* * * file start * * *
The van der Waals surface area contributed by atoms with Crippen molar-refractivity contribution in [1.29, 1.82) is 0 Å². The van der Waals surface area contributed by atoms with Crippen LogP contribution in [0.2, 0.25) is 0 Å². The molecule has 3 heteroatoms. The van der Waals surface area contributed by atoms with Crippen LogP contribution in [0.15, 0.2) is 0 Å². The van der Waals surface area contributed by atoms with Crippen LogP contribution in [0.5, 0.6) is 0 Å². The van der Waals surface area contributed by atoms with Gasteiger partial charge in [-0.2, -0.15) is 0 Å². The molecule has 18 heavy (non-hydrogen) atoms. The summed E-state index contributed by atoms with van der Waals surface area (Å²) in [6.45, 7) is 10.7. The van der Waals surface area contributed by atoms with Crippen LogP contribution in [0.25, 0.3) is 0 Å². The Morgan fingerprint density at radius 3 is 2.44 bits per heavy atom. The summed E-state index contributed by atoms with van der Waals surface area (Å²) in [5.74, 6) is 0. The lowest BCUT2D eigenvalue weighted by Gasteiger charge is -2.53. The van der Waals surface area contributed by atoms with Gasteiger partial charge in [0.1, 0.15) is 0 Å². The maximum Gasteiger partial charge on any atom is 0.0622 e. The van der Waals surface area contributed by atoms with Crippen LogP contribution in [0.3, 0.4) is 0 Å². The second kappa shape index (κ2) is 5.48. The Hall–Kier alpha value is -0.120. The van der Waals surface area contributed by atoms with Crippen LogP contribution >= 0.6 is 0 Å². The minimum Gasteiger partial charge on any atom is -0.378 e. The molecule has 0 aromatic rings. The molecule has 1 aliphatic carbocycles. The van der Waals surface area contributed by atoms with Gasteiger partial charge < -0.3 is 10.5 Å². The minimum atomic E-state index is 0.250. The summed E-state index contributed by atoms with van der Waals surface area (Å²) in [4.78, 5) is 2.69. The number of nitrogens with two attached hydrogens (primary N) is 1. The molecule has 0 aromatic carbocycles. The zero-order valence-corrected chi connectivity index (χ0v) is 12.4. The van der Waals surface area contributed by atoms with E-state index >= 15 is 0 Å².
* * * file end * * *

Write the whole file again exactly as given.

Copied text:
The van der Waals surface area contributed by atoms with Crippen molar-refractivity contribution in [1.29, 1.82) is 0 Å². The van der Waals surface area contributed by atoms with Crippen LogP contribution in [0.2, 0.25) is 0 Å². The molecule has 3 heteroatoms. The van der Waals surface area contributed by atoms with Crippen LogP contribution in [0.15, 0.2) is 0 Å². The van der Waals surface area contributed by atoms with Crippen LogP contribution in [0.5, 0.6) is 0 Å². The van der Waals surface area contributed by atoms with Gasteiger partial charge in [-0.2, -0.15) is 0 Å². The molecule has 18 heavy (non-hydrogen) atoms. The summed E-state index contributed by atoms with van der Waals surface area (Å²) in [6.45, 7) is 10.7. The van der Waals surface area contributed by atoms with Crippen LogP contribution in [0.25, 0.3) is 0 Å². The Morgan fingerprint density at radius 3 is 2.44 bits per heavy atom. The summed E-state index contributed by atoms with van der Waals surface area (Å²) in [5.74, 6) is 0. The lowest BCUT2D eigenvalue weighted by Gasteiger charge is -2.53. The van der Waals surface area contributed by atoms with Gasteiger partial charge in [0.1, 0.15) is 0 Å². The maximum Gasteiger partial charge on any atom is 0.0622 e. The van der Waals surface area contributed by atoms with Crippen LogP contribution in [0.3, 0.4) is 0 Å². The second kappa shape index (κ2) is 5.48. The Hall–Kier alpha value is -0.120. The van der Waals surface area contributed by atoms with Crippen LogP contribution >= 0.6 is 0 Å². The minimum Gasteiger partial charge on any atom is -0.378 e. The molecule has 0 aromatic rings. The molecule has 1 aliphatic carbocycles. The van der Waals surface area contributed by atoms with Gasteiger partial charge < -0.3 is 10.5 Å². The minimum atomic E-state index is 0.250. The summed E-state index contributed by atoms with van der Waals surface area (Å²) in [4.78, 5) is 2.69. The number of nitrogens with two attached hydrogens (primary N) is 1. The molecule has 0 aromatic carbocycles. The zero-order valence-corrected chi connectivity index (χ0v) is 12.4. The van der Waals surface area contributed by atoms with E-state index >= 15 is 0 Å².